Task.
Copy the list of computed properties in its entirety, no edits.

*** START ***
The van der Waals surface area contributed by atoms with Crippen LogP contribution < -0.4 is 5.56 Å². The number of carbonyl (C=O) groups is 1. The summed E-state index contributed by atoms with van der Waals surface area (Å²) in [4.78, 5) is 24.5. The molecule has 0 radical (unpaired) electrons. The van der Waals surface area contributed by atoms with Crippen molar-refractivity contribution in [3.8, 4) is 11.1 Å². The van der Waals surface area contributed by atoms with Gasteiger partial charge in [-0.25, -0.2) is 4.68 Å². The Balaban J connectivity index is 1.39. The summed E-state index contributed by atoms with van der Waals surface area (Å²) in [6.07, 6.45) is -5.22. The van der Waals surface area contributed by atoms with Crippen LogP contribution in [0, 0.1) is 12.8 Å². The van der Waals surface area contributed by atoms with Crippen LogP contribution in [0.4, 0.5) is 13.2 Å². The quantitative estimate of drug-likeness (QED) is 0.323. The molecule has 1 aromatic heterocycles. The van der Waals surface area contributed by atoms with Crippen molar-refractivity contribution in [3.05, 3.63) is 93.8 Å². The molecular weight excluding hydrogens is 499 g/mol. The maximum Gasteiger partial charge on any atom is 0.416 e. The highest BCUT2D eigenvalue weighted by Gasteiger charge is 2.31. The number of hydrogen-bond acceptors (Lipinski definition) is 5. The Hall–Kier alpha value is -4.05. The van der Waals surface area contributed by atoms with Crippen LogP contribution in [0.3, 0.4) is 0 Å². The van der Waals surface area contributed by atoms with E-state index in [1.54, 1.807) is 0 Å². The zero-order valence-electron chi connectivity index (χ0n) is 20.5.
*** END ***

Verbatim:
The van der Waals surface area contributed by atoms with Crippen LogP contribution < -0.4 is 5.56 Å². The number of carbonyl (C=O) groups is 1. The summed E-state index contributed by atoms with van der Waals surface area (Å²) in [4.78, 5) is 24.5. The molecule has 0 radical (unpaired) electrons. The van der Waals surface area contributed by atoms with Crippen molar-refractivity contribution in [3.8, 4) is 11.1 Å². The van der Waals surface area contributed by atoms with Gasteiger partial charge in [-0.25, -0.2) is 4.68 Å². The Balaban J connectivity index is 1.39. The summed E-state index contributed by atoms with van der Waals surface area (Å²) in [6.07, 6.45) is -5.22. The van der Waals surface area contributed by atoms with Crippen LogP contribution in [0, 0.1) is 12.8 Å². The van der Waals surface area contributed by atoms with Crippen LogP contribution in [0.4, 0.5) is 13.2 Å². The quantitative estimate of drug-likeness (QED) is 0.323. The molecule has 1 aromatic heterocycles. The van der Waals surface area contributed by atoms with Crippen molar-refractivity contribution in [3.05, 3.63) is 93.8 Å². The molecular weight excluding hydrogens is 499 g/mol. The maximum Gasteiger partial charge on any atom is 0.416 e. The highest BCUT2D eigenvalue weighted by Gasteiger charge is 2.31. The number of hydrogen-bond acceptors (Lipinski definition) is 5. The Hall–Kier alpha value is -4.05. The van der Waals surface area contributed by atoms with Crippen LogP contribution in [0.3, 0.4) is 0 Å². The van der Waals surface area contributed by atoms with E-state index in [1.54, 1.807) is 0 Å². The zero-order valence-electron chi connectivity index (χ0n) is 20.5.